When credit cards were first introduced they were not seen in anything other than a positive light. They were convenient of course and did away with the need to carry too much cash. These days all the advantages of convenience remain and those who ”trade” online could not really operate without one. However they are also a cause for concern because of the level of debt that many Americans have built up for themselves. It is not a card’s fault as such because companies have not forced users to spend to their limits but it has been so tempting and remains so.
The average American debt on credit cards is over $6,000 but if the group who pay off their balances routinely at the end of the month are taken out, the debt leaps to over $,000. That is the real downside of cards and if users were to accept one word of advice it would be to get rid of this expensive debt by taking out a cheaper personal loan and pay balances off.
Credit cards do have a particularly positive side if used properly. You will need to do your research to get the best deals but if you do you can actually earn money or more accurately make considerable savings.
Those who have avoided problems with cards often have the opportunity to take on new cards and get rewards for signing up. Those rewards can be used in the future in a number of ways but if you are required to spend a minimum amount to get the rewards you need to think whether you will do that without spending on things you don’t need. Of course even if you will spend the required amount the benefit of rewards is negated by the interest you will be charged in spending and not paying off your statement amounts in full. Whether you keep the card beyond the short term should depend on the fees involved. Sometimes there are incentives for doing so such a free night in a hotel which is effectively worth more than the re-signing fee being requested.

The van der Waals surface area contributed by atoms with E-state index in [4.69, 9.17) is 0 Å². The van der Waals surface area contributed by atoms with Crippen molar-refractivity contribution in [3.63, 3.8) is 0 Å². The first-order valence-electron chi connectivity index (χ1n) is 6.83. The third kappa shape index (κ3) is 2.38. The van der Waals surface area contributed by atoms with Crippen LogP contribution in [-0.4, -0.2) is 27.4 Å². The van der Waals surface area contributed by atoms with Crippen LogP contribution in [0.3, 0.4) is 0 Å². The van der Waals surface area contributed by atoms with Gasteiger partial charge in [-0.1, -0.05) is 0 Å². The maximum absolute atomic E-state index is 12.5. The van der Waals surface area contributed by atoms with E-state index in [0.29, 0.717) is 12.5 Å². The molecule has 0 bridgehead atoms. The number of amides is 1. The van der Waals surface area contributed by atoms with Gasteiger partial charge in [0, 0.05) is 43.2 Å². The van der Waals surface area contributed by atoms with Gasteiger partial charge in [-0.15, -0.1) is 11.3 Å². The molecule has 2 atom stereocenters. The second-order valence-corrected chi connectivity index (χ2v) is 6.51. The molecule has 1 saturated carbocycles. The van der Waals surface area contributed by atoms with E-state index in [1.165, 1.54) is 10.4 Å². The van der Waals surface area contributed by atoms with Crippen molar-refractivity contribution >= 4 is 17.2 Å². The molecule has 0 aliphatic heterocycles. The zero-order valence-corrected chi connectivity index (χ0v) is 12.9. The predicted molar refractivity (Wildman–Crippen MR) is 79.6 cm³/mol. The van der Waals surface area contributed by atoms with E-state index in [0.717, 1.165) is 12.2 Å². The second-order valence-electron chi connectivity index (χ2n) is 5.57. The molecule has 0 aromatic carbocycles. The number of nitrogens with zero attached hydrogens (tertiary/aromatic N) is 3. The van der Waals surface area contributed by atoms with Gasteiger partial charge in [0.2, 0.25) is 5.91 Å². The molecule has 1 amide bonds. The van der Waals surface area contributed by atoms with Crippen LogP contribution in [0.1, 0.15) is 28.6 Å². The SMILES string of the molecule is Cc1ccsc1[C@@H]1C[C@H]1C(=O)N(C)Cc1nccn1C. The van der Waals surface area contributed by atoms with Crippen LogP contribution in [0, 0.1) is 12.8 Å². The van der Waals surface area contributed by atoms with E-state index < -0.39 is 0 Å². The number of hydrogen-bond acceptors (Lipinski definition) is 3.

It is always worth remembering that there are rewards available without actually owning a credit card of course.
Credit Score Impact
It is important to consider the impact of cancelling a credit card on your credit score. If you do so your debt-credit ration changes for the worse because your potential credit is reduced. It is better to maintain a card but perhaps switch to one offered by the same company but not requiring an annual fee if you see no advantage in the current card. The credit score also considers the age of existing accounts with long term accounts that have been run well a real positive.
At times you may be able to negotiate waiving the fee; it depends how much the card company values your business.
If you want to have multiple credit cards it will give you availability to quite a lot of credit; the danger is using too much of it. If you are sensible your credit score will be enhanced as long as your credit-debt ration remains good. It makes sense to think about reward programs to see whether there is real value. If the choice is 2% cash back or rewards whose value is less take the cash back as an example.
It is too easy to get into trouble with cards and the evidence is in the statistics published on a regular basis. There is an argument that the lessons of the recession have not been learnt. There appears to be a fairly complacent attitude towards debt that the recession should have banished. Even though consumer confidence has returned and the signs in the economy are generally positive it is difficult to justify credit card debt. It is expensive and frankly a waste. Where there are chances to benefit from using a card then fine. It takes some research to really take full advantage but it is time well spent. Sadly it appears that many Americans have become trapped by their cards rather than being able to take advantage of promotions and benefits as they come along.